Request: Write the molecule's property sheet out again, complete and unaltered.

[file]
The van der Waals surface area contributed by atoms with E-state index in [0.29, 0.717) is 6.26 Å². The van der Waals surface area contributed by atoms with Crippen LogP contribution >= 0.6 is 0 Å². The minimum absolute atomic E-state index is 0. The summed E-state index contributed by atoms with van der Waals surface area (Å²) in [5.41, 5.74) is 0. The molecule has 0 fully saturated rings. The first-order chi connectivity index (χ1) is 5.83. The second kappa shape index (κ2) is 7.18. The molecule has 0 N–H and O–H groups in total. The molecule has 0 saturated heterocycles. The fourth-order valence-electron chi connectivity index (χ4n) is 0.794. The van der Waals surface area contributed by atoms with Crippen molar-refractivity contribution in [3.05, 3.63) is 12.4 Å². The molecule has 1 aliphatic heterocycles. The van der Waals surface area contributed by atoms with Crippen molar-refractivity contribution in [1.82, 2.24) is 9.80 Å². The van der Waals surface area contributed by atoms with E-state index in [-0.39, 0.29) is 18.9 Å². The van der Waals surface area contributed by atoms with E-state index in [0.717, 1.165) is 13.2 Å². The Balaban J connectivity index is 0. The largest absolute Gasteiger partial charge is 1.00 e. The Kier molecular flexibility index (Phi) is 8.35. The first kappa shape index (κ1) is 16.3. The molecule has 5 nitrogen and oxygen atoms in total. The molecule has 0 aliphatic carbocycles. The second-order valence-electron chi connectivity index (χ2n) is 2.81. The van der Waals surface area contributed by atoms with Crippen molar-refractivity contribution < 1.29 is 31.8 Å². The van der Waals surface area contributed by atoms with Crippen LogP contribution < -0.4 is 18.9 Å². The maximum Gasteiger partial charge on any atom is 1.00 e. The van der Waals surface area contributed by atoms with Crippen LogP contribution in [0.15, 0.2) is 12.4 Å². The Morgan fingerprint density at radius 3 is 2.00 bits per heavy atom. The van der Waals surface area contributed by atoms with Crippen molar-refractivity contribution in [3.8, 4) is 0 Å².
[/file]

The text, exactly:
The van der Waals surface area contributed by atoms with E-state index in [0.29, 0.717) is 6.26 Å². The van der Waals surface area contributed by atoms with Crippen LogP contribution >= 0.6 is 0 Å². The minimum absolute atomic E-state index is 0. The summed E-state index contributed by atoms with van der Waals surface area (Å²) in [5.41, 5.74) is 0. The molecule has 0 fully saturated rings. The first-order chi connectivity index (χ1) is 5.83. The second kappa shape index (κ2) is 7.18. The molecule has 0 N–H and O–H groups in total. The molecule has 0 saturated heterocycles. The fourth-order valence-electron chi connectivity index (χ4n) is 0.794. The van der Waals surface area contributed by atoms with Crippen molar-refractivity contribution in [3.05, 3.63) is 12.4 Å². The molecule has 1 aliphatic heterocycles. The van der Waals surface area contributed by atoms with Crippen molar-refractivity contribution in [1.82, 2.24) is 9.80 Å². The van der Waals surface area contributed by atoms with E-state index in [-0.39, 0.29) is 18.9 Å². The van der Waals surface area contributed by atoms with E-state index in [0.717, 1.165) is 13.2 Å². The Balaban J connectivity index is 0. The largest absolute Gasteiger partial charge is 1.00 e. The Kier molecular flexibility index (Phi) is 8.35. The first kappa shape index (κ1) is 16.3. The molecule has 5 nitrogen and oxygen atoms in total. The molecule has 0 aliphatic carbocycles. The second-order valence-electron chi connectivity index (χ2n) is 2.81. The van der Waals surface area contributed by atoms with Crippen molar-refractivity contribution < 1.29 is 31.8 Å². The van der Waals surface area contributed by atoms with Crippen LogP contribution < -0.4 is 18.9 Å². The maximum Gasteiger partial charge on any atom is 1.00 e. The van der Waals surface area contributed by atoms with Crippen LogP contribution in [0.15, 0.2) is 12.4 Å². The Morgan fingerprint density at radius 3 is 2.00 bits per heavy atom. The van der Waals surface area contributed by atoms with Crippen molar-refractivity contribution in [3.8, 4) is 0 Å².